In legal matters, cases are re-opened when new evidence is forth‐coming, with the implied assumption that no case should be regarded as settled until it is settled right. In scientific affairs such a procedure is even more important because an error not soon corrected may eventually result in a mass of misinformation due to its inclusion in text-books and other books of reference. In geology, where no one is able personally to investigate more than a few of the localities described in the voluminous literature and much of our work must be built on the published investigations of previous workers, it is highly important to re-open cases, supposedly settled, whenever any new evidence appears or new interpretations are suggested.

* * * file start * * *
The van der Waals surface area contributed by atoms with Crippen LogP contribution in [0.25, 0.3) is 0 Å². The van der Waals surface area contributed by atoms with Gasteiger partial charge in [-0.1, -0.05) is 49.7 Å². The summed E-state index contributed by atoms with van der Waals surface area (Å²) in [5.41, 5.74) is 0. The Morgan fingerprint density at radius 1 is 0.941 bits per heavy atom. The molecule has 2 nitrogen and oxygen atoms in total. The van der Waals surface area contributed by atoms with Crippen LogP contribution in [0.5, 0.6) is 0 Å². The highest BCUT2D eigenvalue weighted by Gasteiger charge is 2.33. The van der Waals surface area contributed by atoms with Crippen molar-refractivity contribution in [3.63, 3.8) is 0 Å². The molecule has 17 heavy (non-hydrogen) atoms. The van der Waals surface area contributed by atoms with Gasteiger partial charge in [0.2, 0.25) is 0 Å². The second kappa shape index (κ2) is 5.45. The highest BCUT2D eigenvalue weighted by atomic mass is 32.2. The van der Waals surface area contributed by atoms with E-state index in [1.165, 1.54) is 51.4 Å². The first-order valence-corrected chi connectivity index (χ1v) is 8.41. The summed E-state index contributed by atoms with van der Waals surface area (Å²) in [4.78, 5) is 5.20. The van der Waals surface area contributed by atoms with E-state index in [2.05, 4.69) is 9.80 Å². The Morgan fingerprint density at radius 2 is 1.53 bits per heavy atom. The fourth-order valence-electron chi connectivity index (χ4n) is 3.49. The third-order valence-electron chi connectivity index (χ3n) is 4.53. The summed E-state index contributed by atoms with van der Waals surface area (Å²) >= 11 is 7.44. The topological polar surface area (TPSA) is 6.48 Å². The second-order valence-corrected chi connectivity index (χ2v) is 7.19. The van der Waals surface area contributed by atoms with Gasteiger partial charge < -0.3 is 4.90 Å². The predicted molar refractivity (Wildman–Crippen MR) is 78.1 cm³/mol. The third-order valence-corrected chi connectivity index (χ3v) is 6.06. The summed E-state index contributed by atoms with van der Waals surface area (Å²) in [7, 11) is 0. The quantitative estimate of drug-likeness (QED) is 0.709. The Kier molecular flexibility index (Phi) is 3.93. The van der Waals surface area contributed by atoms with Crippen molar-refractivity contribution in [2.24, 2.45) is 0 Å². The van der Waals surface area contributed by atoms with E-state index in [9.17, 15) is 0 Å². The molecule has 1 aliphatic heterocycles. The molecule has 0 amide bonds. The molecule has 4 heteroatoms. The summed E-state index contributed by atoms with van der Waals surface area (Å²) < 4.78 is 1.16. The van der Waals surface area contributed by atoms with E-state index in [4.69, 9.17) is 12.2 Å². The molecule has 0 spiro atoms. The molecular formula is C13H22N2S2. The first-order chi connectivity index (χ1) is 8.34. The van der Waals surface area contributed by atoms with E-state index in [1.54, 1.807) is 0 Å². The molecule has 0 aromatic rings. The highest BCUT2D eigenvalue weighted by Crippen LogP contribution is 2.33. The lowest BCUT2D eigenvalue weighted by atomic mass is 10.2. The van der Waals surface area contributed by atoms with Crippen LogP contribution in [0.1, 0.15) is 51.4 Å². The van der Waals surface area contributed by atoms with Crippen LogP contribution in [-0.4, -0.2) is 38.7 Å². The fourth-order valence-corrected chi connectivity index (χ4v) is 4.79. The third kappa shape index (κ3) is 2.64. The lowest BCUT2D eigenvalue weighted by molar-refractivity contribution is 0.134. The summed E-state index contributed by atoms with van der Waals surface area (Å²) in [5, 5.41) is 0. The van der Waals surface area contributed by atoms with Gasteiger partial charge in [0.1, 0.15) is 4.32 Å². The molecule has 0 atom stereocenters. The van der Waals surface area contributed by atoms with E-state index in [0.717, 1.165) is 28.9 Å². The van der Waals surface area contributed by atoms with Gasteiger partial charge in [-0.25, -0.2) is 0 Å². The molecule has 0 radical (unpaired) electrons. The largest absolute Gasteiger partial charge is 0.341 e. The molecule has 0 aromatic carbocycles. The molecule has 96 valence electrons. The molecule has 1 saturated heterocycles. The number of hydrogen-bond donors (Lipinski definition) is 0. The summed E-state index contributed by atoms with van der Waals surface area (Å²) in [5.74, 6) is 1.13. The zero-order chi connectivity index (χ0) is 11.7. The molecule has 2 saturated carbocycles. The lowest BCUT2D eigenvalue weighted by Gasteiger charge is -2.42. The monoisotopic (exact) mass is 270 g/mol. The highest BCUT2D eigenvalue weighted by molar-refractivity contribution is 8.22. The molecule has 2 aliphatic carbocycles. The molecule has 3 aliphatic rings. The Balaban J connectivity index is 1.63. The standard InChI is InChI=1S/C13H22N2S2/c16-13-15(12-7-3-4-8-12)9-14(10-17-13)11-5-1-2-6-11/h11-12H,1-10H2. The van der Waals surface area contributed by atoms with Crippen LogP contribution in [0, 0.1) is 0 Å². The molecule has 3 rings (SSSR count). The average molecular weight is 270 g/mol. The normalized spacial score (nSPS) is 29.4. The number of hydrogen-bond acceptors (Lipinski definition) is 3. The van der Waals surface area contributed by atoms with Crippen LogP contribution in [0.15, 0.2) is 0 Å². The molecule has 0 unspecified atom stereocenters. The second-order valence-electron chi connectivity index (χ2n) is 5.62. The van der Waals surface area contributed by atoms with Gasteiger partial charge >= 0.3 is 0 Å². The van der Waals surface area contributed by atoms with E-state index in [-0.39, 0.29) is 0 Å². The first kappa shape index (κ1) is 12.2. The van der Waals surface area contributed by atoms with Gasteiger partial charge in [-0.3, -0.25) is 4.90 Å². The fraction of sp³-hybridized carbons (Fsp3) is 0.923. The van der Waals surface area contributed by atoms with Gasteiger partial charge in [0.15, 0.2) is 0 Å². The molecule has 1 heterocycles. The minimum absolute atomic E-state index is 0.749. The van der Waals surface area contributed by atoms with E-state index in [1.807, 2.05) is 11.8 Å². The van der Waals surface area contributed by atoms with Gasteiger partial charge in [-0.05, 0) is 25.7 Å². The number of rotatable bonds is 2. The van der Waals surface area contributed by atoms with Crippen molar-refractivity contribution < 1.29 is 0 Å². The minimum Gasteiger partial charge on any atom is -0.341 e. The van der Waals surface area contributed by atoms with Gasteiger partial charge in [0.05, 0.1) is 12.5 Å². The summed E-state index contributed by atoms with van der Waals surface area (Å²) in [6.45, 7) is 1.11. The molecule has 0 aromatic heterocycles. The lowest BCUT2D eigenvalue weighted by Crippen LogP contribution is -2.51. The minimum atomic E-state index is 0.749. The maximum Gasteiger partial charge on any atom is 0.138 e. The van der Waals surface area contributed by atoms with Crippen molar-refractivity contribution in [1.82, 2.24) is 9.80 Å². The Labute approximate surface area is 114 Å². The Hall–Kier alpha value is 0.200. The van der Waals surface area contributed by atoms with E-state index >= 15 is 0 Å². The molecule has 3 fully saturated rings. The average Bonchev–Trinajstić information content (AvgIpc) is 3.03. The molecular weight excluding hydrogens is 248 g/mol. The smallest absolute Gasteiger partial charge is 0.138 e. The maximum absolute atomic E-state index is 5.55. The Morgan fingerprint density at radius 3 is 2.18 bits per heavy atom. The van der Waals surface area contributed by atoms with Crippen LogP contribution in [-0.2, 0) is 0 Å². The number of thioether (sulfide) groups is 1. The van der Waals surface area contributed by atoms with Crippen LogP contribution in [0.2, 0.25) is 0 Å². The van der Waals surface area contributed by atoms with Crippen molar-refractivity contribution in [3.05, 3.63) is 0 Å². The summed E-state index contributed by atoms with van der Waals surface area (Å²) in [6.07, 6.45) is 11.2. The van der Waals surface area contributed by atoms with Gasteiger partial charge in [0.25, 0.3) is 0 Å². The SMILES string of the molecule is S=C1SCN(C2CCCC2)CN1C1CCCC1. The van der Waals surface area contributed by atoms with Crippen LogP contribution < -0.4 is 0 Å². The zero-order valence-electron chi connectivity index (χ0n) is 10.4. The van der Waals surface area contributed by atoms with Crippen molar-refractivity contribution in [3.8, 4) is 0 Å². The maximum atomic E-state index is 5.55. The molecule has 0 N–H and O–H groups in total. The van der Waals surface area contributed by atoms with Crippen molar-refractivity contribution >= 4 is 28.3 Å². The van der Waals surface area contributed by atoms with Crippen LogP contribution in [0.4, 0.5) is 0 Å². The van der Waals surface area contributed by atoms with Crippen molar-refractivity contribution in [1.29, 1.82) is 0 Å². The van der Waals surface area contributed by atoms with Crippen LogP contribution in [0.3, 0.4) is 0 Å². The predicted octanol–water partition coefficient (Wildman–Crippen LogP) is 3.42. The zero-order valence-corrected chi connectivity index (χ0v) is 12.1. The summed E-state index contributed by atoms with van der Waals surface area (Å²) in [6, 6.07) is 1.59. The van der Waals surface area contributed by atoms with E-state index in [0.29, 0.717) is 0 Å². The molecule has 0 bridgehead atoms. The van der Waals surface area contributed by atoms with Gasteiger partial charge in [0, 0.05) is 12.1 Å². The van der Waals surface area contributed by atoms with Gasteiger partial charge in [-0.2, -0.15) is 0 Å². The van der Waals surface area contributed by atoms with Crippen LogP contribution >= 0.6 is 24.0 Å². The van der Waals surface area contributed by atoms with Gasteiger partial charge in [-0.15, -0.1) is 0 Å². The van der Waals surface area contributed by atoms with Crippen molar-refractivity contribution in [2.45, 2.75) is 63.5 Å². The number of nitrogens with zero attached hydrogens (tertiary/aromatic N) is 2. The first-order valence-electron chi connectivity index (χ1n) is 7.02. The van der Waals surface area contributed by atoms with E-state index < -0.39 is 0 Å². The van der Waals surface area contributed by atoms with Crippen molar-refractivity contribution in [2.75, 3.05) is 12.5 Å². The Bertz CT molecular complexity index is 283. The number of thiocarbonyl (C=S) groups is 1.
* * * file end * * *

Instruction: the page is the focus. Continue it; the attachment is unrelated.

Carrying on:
With this principle in mind, the author brings to the attention of his fellow geologists matters that seem to him to call for the reconsideration of some phases of the . . .

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